106 found

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  1.  26
    God of the Gaps: A Neglected Reply to God’s Stone Problem.Beall Jc & A. J. Cotnoir - 2017 - Analysis 77 (4):681-689.
    Traditional monotheism has long faced logical puzzles. We argue that such puzzles rest on the assumed logical truth of the Law of Excluded Middle, which we suggest there is little theological reason to accept. By way of illustration we focus on God's alleged stone problem, and present a simple but plausible ‘gappy’ framework for addressing this puzzle. We assume familiarity with the proposed logic but an appendix is offered as a brief review.
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  2.  14
    Yes, Essential Indexicals Really Are Essential.José Luis Bermúdez - 2017 - Analysis 77 (4):690-694.
    In their recent book The Inessential Indexical Herman Cappelen and Josh Dever take issue with what has become close to philosophical orthodoxy – the view, most often associated with John Perry and David Lewis, that psychological explanations are essentially indexical. Cappelen and Dever claim that claims of essential indexicality are typically driven by intuitions rather than supported by arguments. They issue a challenge to supporters of essential indexicality: Produce an argument to back up the intuitions. This paper answers their challenge.
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  3.  18
    Ontology After CarnapEdited by Stephan Blatti and Sandra Lapointe.Darren Bradley - 2017 - Analysis 77 (4):858-861.
    © The Author 2017. Published by Oxford University Press on behalf of The Analysis Trust. All rights reserved. For Permissions, please email: journals.permissions@oup.com‘Carnap is not completely unknown to us’ comments Richard Creath in his contribution to this book. ‘We often know just enough to be baffled’. It will be no surprise to anyone when I say that this book will not unbaffle us. But it does give us a collection of rewarding papers that each wrestle with the legacy Carnap has (...)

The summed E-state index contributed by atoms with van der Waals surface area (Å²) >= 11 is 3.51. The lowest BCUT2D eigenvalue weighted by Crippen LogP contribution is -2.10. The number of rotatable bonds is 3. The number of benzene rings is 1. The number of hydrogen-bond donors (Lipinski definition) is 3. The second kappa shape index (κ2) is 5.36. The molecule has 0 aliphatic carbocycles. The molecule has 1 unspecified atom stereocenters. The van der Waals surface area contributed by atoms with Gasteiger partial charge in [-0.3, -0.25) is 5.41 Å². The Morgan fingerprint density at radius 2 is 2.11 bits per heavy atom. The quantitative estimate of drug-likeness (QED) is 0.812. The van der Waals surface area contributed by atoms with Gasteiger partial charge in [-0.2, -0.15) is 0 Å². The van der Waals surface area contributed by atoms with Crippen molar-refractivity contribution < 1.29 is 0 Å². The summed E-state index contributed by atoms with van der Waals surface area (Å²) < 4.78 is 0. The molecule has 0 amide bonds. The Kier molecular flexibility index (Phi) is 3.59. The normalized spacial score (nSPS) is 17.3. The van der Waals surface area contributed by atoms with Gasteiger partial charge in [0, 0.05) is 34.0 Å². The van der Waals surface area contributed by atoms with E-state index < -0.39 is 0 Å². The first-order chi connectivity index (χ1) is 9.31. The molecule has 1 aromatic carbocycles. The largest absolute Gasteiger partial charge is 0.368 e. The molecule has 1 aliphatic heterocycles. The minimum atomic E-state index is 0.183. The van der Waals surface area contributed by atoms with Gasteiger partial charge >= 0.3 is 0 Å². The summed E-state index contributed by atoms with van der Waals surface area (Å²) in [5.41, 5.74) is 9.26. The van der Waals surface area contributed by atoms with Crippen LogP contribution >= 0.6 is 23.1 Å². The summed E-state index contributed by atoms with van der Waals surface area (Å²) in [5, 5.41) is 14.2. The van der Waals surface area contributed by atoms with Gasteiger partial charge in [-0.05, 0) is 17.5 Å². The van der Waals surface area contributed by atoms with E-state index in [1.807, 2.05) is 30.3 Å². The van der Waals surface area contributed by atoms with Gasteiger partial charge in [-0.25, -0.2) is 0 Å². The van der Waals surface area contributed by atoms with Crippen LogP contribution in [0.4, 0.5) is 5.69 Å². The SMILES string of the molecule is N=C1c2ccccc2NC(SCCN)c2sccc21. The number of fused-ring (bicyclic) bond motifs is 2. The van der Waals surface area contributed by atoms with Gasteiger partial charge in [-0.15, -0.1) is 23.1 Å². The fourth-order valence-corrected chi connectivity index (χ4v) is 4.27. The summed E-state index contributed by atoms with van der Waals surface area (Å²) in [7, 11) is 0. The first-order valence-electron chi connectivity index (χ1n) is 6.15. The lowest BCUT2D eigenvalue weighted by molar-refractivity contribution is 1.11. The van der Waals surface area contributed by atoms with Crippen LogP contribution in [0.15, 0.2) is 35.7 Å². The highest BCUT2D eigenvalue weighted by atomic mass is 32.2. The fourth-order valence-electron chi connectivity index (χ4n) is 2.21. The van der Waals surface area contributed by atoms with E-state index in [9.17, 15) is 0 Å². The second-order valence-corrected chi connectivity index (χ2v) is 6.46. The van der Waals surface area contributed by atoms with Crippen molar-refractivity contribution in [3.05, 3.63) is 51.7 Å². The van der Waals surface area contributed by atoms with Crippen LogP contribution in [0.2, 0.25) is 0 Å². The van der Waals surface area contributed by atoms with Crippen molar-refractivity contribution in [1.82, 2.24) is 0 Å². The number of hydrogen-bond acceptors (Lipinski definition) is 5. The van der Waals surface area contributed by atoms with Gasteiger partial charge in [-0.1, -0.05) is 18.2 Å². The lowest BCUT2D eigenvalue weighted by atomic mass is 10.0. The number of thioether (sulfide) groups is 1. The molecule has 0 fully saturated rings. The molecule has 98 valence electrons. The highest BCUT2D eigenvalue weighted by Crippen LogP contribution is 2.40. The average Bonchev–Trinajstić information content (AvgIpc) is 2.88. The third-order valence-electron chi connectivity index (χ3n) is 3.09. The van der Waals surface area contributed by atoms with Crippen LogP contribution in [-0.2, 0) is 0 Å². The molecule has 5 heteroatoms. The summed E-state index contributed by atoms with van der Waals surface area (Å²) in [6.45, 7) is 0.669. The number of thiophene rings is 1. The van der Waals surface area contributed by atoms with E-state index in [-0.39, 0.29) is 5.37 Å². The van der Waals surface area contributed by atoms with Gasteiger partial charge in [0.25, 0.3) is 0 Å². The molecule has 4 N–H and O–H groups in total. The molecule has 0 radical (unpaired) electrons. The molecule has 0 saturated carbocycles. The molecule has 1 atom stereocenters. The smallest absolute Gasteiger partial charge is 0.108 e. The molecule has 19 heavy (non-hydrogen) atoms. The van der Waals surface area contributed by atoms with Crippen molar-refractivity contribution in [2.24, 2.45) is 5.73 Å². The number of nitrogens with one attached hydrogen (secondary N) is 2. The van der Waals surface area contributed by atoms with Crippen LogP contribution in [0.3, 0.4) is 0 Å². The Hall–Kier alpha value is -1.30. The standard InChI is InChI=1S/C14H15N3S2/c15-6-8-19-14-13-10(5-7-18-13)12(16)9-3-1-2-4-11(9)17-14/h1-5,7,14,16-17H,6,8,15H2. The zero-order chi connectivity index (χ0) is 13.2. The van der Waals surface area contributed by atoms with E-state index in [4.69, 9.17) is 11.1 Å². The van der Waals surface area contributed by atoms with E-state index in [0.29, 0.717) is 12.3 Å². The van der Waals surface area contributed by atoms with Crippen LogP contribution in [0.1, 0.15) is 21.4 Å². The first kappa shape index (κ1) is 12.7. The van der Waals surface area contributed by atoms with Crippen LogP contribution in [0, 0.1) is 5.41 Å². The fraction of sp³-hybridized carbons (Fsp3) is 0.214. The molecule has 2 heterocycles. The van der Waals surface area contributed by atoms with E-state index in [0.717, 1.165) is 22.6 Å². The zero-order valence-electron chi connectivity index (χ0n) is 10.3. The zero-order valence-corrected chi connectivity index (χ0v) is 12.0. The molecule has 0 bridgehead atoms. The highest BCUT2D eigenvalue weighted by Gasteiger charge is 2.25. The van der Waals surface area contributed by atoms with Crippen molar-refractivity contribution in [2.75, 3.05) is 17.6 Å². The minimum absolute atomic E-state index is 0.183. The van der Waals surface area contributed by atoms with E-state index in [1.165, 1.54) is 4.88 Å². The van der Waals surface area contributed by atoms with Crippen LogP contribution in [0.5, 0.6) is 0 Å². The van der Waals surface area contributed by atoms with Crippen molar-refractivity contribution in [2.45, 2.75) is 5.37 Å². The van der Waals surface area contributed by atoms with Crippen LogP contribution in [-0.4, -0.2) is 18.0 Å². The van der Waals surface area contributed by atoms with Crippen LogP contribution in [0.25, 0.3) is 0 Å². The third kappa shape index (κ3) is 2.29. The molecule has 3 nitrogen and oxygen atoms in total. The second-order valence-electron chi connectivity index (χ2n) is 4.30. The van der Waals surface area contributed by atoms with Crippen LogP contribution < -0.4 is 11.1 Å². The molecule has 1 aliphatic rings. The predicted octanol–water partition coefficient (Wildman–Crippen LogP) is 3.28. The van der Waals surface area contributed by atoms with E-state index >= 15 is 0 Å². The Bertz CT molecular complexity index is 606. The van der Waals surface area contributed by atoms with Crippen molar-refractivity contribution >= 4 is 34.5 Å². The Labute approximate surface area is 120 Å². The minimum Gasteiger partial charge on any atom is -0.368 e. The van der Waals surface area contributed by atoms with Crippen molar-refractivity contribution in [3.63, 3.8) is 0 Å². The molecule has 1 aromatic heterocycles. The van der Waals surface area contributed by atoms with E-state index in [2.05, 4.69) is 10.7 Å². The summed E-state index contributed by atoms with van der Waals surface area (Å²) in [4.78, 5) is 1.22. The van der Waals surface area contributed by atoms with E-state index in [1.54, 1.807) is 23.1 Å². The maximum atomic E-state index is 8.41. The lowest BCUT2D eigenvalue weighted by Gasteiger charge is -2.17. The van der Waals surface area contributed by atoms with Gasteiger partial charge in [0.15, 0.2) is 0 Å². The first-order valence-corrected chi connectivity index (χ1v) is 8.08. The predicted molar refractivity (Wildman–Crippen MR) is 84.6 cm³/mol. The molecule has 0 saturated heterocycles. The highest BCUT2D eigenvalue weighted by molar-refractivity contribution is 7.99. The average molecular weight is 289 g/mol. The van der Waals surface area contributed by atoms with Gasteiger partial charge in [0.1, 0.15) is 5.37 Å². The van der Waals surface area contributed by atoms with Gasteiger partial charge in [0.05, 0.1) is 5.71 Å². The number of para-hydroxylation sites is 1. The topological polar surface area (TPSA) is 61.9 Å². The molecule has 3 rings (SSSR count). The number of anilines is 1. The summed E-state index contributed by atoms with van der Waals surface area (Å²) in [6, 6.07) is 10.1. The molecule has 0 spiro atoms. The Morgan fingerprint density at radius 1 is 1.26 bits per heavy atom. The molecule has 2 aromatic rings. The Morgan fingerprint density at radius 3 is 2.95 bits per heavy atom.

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  4.  9
    Reply to Miller, Sider and Skow.P. Cameron Ross - 2017 - Analysis 77 (4):810-824.
    I reply to Miller, Sider and Skow’s comments on my book The Moving Spotlight. I aim to make clearer the epistemic argument against non-presentist A-theories of time, and why I avoid it. I provide further elaboration of the moving spotlight view, and why I think there is real change in important features of things on this metaphysic. I explain further what I think is required for there to be genuine temporal passage, and why there is such a thing according to (...)
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  5.  4
    Summary.Ross P. Cameron - 2017 - Analysis 77 (4):775-777.
    © The Author 2017. Published by Oxford University Press on behalf of The Analysis Trust. All rights reserved. For Permissions, please email: journals.permissions@oup.comAccording to the B-Theory, the God’s-eye perspective on reality is an atemporal one: it describes how things are across time – this happens, then that, then this. The B-Theorist holds that the ultimate account of reality does not change. Change is simply variation from one temporal point of reality to another. How things are across time does not change.According (...)
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  6.  34
    Lying, Risk and Accuracy.Sam Fox Krauss - 2017 - Analysis 77 (4):726-734.
    Almost all philosophers agree that a necessary condition on lying is that one says what one believes to be false. But, philosophers haven’t considered the possibility that the true requirement on lying concerns, rather, one’s degree-of-belief. Liars impose a risk on their audience. The greater the liar’s confidence that what she asserts is false, the greater the risk she’ll think she’s imposing on the dupe, and, therefore, the greater her blameworthiness. From this, I arrive at a dilemma: either the belief (...)
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  7.  24
    Colour Hallucination: A New Problem for Externalist Representationalism.Laura Gow - 2017 - Analysis 77 (4):695-704.
    Externalist representationalists claim that the phenomenal character of a visual perceptual experience is determined by the representational content of that experience. Their deployment of the idea that perceptual experience is transparent shows that they account for representational content with reference to the properties which are represented – the properties out there in the world. I explain why this commits the externalist representationalist to objectivism and realism about colour properties. Colour physicalism has proved to be the position of choice for externalist (...)
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  8.  13
    A Strengthening of the Consequence Argument for Incompatibilism.Johan E. Gustafsson - 2017 - Analysis 77 (4):705-715.